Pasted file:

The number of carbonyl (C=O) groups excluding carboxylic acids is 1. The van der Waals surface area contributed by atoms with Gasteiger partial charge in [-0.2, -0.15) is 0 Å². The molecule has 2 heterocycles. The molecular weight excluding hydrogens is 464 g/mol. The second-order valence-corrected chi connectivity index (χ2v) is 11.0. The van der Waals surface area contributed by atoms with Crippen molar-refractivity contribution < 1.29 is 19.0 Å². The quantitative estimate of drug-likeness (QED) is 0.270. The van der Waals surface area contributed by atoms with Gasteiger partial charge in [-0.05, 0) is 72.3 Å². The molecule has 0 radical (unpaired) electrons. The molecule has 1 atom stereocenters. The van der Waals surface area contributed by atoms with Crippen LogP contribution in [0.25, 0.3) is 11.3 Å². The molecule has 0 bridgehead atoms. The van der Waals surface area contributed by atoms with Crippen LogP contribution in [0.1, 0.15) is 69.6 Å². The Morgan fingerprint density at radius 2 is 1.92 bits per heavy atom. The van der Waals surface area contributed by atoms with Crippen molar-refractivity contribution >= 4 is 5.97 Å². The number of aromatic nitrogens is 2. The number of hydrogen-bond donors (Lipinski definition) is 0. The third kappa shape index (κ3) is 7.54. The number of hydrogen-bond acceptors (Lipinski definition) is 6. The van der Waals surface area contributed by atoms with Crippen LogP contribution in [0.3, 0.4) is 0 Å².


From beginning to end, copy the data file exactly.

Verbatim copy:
The number of carbonyl (C=O) groups excluding carboxylic acids is 1. The van der Waals surface area contributed by atoms with Gasteiger partial charge in [-0.2, -0.15) is 0 Å². The molecule has 2 heterocycles. The molecular weight excluding hydrogens is 464 g/mol. The second-order valence-corrected chi connectivity index (χ2v) is 11.0. The van der Waals surface area contributed by atoms with Crippen molar-refractivity contribution < 1.29 is 19.0 Å². The quantitative estimate of drug-likeness (QED) is 0.270. The van der Waals surface area contributed by atoms with Gasteiger partial charge in [-0.05, 0) is 72.3 Å². The molecule has 0 radical (unpaired) electrons. The molecule has 1 atom stereocenters. The van der Waals surface area contributed by atoms with Crippen LogP contribution in [0.25, 0.3) is 11.3 Å². The molecule has 0 bridgehead atoms. The van der Waals surface area contributed by atoms with Crippen LogP contribution in [0.1, 0.15) is 69.6 Å². The Morgan fingerprint density at radius 2 is 1.92 bits per heavy atom. The van der Waals surface area contributed by atoms with Crippen molar-refractivity contribution >= 4 is 5.97 Å². The number of aromatic nitrogens is 2. The number of hydrogen-bond donors (Lipinski definition) is 0. The third kappa shape index (κ3) is 7.54. The number of hydrogen-bond acceptors (Lipinski definition) is 6. The van der Waals surface area contributed by atoms with Crippen LogP contribution in [0.3, 0.4) is 0 Å².